Robotics in automation
Industrial robots are on the verge of revolutionising manufacturing. As they become smarter, faster and cheaper, they’re being called upon to do more. They’re taking on more ‘human’ capabilities and traits such as sensing, dexterity, memory and trainability. As a result, they’re taking on more jobs – such as picking and packaging, testing or inspecting products, or assembling minute electronics.
Five reasons to use robotics in manufacturing
- Robots used in manufacturing create efficiencies all the way from raw material handling to finished product packing.
- Robots can be programmed to operate 24/7 in lights-out situations for continuous production.
- Robotic equipment is highly flexible and can be customised to perform even complex functions.
- With robotics in greater use today than ever, manufacturers increasingly need to embrace automation to stay competitive.
- Robots can be highly cost-effective for nearly every size of company.
While the initial investment may seem daunting, automating with industrial robots is set to have many advantages, including:
- Decreased Production Costs: Robotics in manufacturing creates a speed increase, which directly impacts production.
- Shorter Cycle Times: A lean manufacturing line is crucial for increasing efficiency. An automated robot can work at a constant speed without pausing for breaks. Therefore, meaning it has the potential to produce more in a shorter time than a human worker.
- Improved Quality and Reliability: Applications are performed with precision, ensuring the product is manufactured with the same specifications and process every time.
- Reduced Waste: Due to the accuracy robotics offer, the amount of raw material used can be reduced.
- Expert at Multiple Applications: Automation in the manufacturing industry is the process of integrating industrial machinery to automatically perform a variety of applications such as welding, material handling, packing, etc.
Despite shaping the manufacturing industry for the future, robotics in automation does come with it’s drawbacks:
- Capital Cost: Whilst industrial robots can prove highly effective and bring about a positive ROI, implementing them might require a fairly high capital cost.
- Expertise: Whilst industrial robots are excellent for performing many tasks, as with any other forms of technology, they require more training and expertise to initially set up.
Goudsmit’s RobofrOK department was set up over a year ago, bringing together a team of production and logistics people, engineers and an IT specialist. “We wanted to unlock the potential of our production of magnet assemblies, including the magnetic gripper. By this I mean achieving larger quantities, even higher quality and a flawless production process” says Marcel van Brunschot, co-founder of RobofrOK.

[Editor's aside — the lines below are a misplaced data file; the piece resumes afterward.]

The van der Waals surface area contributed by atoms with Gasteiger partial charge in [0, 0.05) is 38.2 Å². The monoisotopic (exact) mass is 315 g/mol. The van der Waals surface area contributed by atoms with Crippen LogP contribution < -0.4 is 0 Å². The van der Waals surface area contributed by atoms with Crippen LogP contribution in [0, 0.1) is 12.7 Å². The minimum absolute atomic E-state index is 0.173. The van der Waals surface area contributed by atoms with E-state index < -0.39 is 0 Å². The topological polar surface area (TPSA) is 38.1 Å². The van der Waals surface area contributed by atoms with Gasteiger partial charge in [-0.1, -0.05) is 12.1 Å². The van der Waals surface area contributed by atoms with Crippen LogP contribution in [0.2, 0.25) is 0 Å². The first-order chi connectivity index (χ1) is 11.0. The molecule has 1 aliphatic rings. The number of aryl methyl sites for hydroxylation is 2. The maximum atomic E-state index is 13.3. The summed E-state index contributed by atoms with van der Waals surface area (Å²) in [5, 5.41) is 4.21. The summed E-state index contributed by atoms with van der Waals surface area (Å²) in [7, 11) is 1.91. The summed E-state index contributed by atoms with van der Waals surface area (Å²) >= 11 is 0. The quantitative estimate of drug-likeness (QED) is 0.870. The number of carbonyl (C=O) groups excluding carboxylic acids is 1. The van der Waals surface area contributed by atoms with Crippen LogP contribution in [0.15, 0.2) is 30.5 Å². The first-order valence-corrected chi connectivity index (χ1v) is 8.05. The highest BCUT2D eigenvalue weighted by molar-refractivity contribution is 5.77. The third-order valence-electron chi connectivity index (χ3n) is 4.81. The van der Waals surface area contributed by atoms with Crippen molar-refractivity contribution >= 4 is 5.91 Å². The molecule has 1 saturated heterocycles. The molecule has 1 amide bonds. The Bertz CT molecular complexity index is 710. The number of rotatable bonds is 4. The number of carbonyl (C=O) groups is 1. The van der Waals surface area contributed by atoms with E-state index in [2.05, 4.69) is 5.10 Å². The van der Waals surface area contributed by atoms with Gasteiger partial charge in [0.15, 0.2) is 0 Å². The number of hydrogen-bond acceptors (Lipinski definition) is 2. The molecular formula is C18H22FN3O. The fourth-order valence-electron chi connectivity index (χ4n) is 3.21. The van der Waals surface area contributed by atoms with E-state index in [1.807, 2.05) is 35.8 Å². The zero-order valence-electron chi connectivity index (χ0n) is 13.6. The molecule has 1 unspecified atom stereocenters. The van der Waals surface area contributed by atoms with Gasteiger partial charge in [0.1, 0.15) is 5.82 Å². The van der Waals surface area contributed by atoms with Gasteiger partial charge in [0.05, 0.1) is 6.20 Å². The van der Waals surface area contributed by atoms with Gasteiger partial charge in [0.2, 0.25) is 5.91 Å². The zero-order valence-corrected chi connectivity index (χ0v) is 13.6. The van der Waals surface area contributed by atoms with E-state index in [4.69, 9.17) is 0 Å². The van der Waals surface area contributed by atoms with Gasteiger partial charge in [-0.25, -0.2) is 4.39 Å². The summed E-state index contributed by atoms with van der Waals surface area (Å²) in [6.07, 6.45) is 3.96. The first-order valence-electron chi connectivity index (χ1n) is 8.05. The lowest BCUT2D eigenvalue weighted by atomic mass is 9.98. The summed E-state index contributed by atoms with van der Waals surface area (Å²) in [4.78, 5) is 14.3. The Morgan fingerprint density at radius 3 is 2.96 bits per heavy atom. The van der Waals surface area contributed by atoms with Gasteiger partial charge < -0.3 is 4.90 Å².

Production learning process
In order to be able to supply to the automotive industry, for example, which uses many grippers and magnet assemblies, it is important to meet certain quality requirements. We really wanted to take the grippers/assemblies to a higher level, so we can deliver to even more companies. This requires a tightly regimented production process.
To get started, we embarked on a learning process to tackle production obstacles step by step. We started with the magnetic grippers. Our intention is to be using this strict production method to manufacture all our magnetic grippers by the end of 2018. The robot – and quite possibly multiple robots in the future – plays an important role in this. We are also putting a lot of effort into winning new projects.
Ever more efficient
Marcel continues: “Our new process is based on the efficient Lean and Kanban methodologies. This means that we have exactly enough products ready for production. This eliminates waste and ensures that we can deliver based on the pull strategy – according to the exact needs of the customer – rather than the push strategy (production for stock, based on expected demand). We track the processes and obstacles on planning boards during production so that we can continuously learn from everything that happens. A production cycle takes 12 weeks, during which we continuously make the same types of grippers, with opportunities to learn every step of the way. We are currently producing three types. After 12 weeks a number of additional types will be added”.
What exactly does the robot do?
It is clear that robots are changing the face of manufacturing. With the ability to handle more, robots are constructed to offer complexity and toughness in diverse manufacturing settings. Therefore, clarifying that robots are the future of manufacturing.
At Goudsmit UK we sub-contract manufacture a vast variety of magnets and magnetic assemblies to suit your requirements. Contact us today for more information at email@example.com, or if you’d like to speak to a member of our team call us on +44 (0) 2890 271 001.